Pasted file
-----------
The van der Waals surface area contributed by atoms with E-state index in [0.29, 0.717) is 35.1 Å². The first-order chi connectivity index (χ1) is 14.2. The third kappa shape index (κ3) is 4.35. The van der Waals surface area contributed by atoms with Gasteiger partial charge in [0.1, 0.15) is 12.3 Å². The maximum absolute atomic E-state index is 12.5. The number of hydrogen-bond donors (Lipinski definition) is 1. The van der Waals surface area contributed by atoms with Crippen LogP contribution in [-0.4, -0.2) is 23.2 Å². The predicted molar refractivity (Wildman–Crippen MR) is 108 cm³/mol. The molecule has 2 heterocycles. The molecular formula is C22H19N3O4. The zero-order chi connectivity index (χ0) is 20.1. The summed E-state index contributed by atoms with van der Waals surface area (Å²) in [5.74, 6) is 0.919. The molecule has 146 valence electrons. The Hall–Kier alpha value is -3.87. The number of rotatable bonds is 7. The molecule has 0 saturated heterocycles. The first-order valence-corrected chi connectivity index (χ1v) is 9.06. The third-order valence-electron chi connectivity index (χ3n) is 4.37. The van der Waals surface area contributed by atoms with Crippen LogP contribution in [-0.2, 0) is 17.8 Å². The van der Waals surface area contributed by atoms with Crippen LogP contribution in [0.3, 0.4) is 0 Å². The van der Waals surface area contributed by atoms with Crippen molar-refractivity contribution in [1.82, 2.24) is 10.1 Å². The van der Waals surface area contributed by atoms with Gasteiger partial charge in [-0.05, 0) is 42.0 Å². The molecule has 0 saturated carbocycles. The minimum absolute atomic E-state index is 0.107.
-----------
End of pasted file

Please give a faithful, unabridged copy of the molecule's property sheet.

The van der Waals surface area contributed by atoms with E-state index in [0.29, 0.717) is 35.1 Å². The first-order chi connectivity index (χ1) is 14.2. The third kappa shape index (κ3) is 4.35. The van der Waals surface area contributed by atoms with Gasteiger partial charge in [0.1, 0.15) is 12.3 Å². The maximum absolute atomic E-state index is 12.5. The number of hydrogen-bond donors (Lipinski definition) is 1. The van der Waals surface area contributed by atoms with Crippen LogP contribution in [-0.4, -0.2) is 23.2 Å². The predicted molar refractivity (Wildman–Crippen MR) is 108 cm³/mol. The molecule has 2 heterocycles. The molecular formula is C22H19N3O4. The zero-order chi connectivity index (χ0) is 20.1. The summed E-state index contributed by atoms with van der Waals surface area (Å²) in [5.74, 6) is 0.919. The molecule has 146 valence electrons. The Hall–Kier alpha value is -3.87. The number of rotatable bonds is 7. The molecule has 0 saturated heterocycles. The first-order valence-corrected chi connectivity index (χ1v) is 9.06. The third-order valence-electron chi connectivity index (χ3n) is 4.37. The van der Waals surface area contributed by atoms with Crippen LogP contribution in [-0.2, 0) is 17.8 Å². The van der Waals surface area contributed by atoms with Crippen LogP contribution in [0.3, 0.4) is 0 Å². The van der Waals surface area contributed by atoms with Crippen molar-refractivity contribution in [1.82, 2.24) is 10.1 Å². The van der Waals surface area contributed by atoms with Gasteiger partial charge in [-0.05, 0) is 42.0 Å². The molecule has 0 saturated carbocycles. The minimum absolute atomic E-state index is 0.107.